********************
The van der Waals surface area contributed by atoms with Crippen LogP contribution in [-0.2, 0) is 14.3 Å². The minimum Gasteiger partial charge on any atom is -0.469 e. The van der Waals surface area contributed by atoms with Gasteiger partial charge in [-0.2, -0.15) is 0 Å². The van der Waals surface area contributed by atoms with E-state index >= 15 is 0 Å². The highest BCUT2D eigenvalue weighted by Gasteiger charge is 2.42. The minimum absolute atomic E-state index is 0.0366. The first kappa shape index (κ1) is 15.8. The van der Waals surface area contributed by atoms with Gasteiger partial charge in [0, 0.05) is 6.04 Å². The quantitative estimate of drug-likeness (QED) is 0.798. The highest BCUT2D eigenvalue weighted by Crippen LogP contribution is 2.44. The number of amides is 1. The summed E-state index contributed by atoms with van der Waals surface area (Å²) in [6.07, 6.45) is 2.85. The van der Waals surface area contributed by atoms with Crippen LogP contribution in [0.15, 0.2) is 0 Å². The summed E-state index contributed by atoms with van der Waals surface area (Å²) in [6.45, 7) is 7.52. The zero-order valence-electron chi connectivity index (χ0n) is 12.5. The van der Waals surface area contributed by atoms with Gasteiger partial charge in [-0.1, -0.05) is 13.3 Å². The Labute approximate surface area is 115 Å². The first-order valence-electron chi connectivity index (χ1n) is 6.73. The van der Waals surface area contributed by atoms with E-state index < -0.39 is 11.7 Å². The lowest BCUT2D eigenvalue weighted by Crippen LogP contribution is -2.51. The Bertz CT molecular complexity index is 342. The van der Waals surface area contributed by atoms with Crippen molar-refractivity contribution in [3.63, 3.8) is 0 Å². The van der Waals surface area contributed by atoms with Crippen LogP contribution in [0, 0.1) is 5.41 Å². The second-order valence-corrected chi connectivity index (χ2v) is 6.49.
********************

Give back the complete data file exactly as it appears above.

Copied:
The van der Waals surface area contributed by atoms with Crippen LogP contribution in [-0.2, 0) is 14.3 Å². The minimum Gasteiger partial charge on any atom is -0.469 e. The van der Waals surface area contributed by atoms with Gasteiger partial charge in [-0.2, -0.15) is 0 Å². The van der Waals surface area contributed by atoms with E-state index >= 15 is 0 Å². The highest BCUT2D eigenvalue weighted by Gasteiger charge is 2.42. The minimum absolute atomic E-state index is 0.0366. The first kappa shape index (κ1) is 15.8. The van der Waals surface area contributed by atoms with Gasteiger partial charge in [0, 0.05) is 6.04 Å². The quantitative estimate of drug-likeness (QED) is 0.798. The highest BCUT2D eigenvalue weighted by Crippen LogP contribution is 2.44. The number of amides is 1. The summed E-state index contributed by atoms with van der Waals surface area (Å²) in [6.07, 6.45) is 2.85. The van der Waals surface area contributed by atoms with Crippen LogP contribution in [0.15, 0.2) is 0 Å². The summed E-state index contributed by atoms with van der Waals surface area (Å²) in [6.45, 7) is 7.52. The zero-order valence-electron chi connectivity index (χ0n) is 12.5. The van der Waals surface area contributed by atoms with Gasteiger partial charge in [-0.1, -0.05) is 13.3 Å². The Labute approximate surface area is 115 Å². The first-order valence-electron chi connectivity index (χ1n) is 6.73. The van der Waals surface area contributed by atoms with E-state index < -0.39 is 11.7 Å². The lowest BCUT2D eigenvalue weighted by Crippen LogP contribution is -2.51. The Bertz CT molecular complexity index is 342. The van der Waals surface area contributed by atoms with Crippen molar-refractivity contribution in [3.63, 3.8) is 0 Å². The van der Waals surface area contributed by atoms with Crippen LogP contribution in [0, 0.1) is 5.41 Å². The second-order valence-corrected chi connectivity index (χ2v) is 6.49.